Finding Your Way to the Edge

By Peter Coffee  |  Posted 2001-02-26 Print this article Print

It's fatal to fall behind the leading edge of it, just as it would be fatal not to know about overnight delivery

Its fatal to fall behind the leading edge of it, just as it would be fatal not to know about overnight delivery. Both atoms and bits have to get there when theyre needed, just to keep you in the game. Thats why a halfhearted IT budget isnt a cost-cutting gambit; its a postdated suicide note. Youve already decided to let yourself die, its just a matter of time before you flatline. But IT isnt the No. 1 technology on the list of Things a Business Leader Needs to Know. Its not a question of whether IT is important; its a question of whether knowing more about IT will make you a better competitor.

I just compared IT with overnight delivery as something that you have to be able to use. You rely on jet aircraft and the national traffic control network, but you dont have in-house staff evaluating jet engines and monitoring the local airport radio: You leave those tasks to airplane sellers and pilots, often called ASPs. Or did those initials mean something else to you?

At some point, using hosted services through an application service provider will be as ordinary as shipping a package by Airborne or FedEx. Sure, in the early days of air transport, the high risk of moving goods by air made it a sporty game: If you wanted a plane and a pilot on call, you had to have them on your balance sheet and payroll.

Likewise for a server farm today—but less so every quarter.

When outsourced ASPs are the most reliable, most cost-effective IT option, everyone will use them. What, then, will be the compute-intensive technology (flexible manufacturing? real-time simulation?) that sets you apart?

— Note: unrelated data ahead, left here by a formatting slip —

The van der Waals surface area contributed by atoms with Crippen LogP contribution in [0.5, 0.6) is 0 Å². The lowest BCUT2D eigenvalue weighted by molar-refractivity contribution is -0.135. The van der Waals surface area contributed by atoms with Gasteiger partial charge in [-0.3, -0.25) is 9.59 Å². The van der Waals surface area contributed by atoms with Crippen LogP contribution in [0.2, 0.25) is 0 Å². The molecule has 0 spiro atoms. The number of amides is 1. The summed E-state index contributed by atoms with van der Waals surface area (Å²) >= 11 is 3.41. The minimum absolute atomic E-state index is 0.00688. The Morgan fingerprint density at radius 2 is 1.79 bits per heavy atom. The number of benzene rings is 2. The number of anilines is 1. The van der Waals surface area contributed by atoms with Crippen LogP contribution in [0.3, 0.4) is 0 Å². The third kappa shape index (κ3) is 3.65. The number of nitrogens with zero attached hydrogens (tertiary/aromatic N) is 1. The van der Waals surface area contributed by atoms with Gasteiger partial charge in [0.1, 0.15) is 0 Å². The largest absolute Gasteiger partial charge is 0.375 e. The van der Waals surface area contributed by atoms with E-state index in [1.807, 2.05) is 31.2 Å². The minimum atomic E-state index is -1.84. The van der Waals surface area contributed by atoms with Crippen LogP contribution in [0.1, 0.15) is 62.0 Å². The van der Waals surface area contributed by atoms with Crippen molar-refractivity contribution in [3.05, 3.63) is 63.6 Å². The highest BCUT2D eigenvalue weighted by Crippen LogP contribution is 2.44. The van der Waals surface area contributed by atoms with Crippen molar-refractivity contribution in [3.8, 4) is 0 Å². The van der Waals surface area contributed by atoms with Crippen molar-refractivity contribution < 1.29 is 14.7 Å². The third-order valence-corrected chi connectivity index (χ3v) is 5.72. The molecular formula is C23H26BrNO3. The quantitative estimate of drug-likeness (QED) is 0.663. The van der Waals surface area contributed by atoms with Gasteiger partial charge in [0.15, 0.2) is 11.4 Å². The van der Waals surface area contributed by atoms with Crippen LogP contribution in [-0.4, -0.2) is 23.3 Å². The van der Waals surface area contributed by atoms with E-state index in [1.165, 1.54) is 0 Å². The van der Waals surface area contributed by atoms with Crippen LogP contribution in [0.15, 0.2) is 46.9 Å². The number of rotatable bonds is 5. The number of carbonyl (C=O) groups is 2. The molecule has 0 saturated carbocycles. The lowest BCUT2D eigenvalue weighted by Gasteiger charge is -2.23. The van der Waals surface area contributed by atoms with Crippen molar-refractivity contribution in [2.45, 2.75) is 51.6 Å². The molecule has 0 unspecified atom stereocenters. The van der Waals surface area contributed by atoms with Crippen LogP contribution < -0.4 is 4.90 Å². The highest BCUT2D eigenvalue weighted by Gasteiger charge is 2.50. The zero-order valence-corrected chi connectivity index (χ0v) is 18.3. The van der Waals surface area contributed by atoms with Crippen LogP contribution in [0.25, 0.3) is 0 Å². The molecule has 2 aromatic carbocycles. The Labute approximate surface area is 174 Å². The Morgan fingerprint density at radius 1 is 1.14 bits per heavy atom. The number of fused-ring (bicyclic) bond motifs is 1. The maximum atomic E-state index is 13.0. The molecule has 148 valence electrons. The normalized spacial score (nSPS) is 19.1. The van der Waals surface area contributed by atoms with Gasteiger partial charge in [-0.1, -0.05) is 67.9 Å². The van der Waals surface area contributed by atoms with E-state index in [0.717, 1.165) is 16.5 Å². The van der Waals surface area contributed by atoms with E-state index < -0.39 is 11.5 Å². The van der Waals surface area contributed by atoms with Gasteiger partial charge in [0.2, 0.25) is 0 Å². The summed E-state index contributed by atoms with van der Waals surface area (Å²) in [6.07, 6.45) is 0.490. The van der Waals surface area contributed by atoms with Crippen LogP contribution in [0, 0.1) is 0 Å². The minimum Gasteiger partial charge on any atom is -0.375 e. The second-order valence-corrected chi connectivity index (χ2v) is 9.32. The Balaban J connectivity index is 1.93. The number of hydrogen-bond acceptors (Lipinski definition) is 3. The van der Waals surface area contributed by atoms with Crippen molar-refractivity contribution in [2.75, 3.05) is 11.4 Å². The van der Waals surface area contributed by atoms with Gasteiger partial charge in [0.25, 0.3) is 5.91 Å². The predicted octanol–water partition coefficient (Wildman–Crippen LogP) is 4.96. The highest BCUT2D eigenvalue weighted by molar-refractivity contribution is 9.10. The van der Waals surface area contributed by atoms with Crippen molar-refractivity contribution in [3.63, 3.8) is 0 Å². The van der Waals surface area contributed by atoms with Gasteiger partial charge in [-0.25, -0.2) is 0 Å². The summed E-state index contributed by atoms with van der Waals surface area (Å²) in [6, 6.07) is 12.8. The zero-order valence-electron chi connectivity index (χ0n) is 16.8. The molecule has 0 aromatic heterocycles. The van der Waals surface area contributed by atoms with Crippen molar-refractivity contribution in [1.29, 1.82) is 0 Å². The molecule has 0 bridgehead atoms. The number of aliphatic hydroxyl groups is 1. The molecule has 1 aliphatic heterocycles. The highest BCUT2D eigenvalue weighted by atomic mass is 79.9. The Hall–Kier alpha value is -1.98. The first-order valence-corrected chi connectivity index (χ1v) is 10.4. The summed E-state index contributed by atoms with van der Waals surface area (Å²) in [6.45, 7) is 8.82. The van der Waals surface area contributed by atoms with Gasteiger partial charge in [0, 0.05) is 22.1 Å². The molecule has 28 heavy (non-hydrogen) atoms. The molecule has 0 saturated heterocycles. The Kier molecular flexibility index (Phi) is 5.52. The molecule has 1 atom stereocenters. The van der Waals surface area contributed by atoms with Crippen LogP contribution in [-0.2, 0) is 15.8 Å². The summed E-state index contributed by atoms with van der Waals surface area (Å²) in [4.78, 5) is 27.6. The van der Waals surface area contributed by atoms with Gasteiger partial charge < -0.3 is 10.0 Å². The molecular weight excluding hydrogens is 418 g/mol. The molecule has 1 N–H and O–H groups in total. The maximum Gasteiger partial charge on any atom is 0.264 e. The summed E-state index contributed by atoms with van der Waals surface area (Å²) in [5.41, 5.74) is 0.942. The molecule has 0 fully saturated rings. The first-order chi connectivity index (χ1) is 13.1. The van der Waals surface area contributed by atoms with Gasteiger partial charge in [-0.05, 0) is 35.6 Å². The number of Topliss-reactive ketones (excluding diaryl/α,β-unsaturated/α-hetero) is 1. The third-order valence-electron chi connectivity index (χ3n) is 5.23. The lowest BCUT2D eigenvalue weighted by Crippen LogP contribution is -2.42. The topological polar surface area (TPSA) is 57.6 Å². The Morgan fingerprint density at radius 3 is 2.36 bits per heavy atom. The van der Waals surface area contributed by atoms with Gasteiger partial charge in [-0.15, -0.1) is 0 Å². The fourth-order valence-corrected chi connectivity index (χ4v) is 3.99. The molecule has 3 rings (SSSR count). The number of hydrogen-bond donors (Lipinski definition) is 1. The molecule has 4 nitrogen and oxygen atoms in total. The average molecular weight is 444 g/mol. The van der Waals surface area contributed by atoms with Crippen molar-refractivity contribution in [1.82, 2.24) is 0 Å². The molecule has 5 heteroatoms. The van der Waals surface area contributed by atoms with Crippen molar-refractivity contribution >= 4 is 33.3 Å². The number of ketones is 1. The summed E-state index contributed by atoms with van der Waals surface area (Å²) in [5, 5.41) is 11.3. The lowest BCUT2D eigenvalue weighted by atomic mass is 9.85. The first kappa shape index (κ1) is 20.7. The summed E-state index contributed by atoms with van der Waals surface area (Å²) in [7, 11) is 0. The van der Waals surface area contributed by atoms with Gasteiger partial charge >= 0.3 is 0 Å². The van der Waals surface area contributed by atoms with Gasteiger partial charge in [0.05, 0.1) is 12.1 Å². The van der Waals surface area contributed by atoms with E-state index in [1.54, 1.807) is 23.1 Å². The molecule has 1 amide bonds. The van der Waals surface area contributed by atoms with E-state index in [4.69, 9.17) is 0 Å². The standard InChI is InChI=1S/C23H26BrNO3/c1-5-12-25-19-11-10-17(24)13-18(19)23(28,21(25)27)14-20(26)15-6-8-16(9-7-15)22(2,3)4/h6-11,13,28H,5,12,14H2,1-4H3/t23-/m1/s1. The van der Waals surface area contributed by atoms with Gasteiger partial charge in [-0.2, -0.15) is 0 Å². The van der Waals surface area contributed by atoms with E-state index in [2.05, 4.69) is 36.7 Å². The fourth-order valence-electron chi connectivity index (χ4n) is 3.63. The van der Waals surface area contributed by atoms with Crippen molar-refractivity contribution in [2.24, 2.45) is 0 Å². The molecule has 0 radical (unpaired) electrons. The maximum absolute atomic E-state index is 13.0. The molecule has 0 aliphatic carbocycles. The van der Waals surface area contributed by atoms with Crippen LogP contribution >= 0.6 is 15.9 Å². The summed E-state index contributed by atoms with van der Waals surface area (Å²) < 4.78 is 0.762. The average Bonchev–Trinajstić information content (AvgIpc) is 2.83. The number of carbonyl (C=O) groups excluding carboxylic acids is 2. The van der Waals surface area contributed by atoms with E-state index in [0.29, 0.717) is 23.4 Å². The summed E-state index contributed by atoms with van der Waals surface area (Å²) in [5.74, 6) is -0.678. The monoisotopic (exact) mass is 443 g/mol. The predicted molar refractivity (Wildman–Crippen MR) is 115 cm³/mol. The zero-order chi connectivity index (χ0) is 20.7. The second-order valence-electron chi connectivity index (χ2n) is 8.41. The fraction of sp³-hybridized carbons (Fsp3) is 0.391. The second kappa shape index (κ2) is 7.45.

And if youre an IT professional, what will be your role in making your employer the leader in its field? Thats the next chapter in competitive convergence.

Peter Coffee is Director of Platform Research at, where he serves as a liaison with the developer community to define the opportunity and clarify developers' technical requirements on the company's evolving Apex Platform. Peter previously spent 18 years with eWEEK (formerly PC Week), the national news magazine of enterprise technology practice, where he reviewed software development tools and methods and wrote regular columns on emerging technologies and professional community issues.Before he began writing full-time in 1989, Peter spent eleven years in technical and management positions at Exxon and The Aerospace Corporation, including management of the latter company's first desktop computing planning team and applied research in applications of artificial intelligence techniques. He holds an engineering degree from MIT and an MBA from Pepperdine University, he has held teaching appointments in computer science, business analytics and information systems management at Pepperdine, UCLA, and Chapman College.

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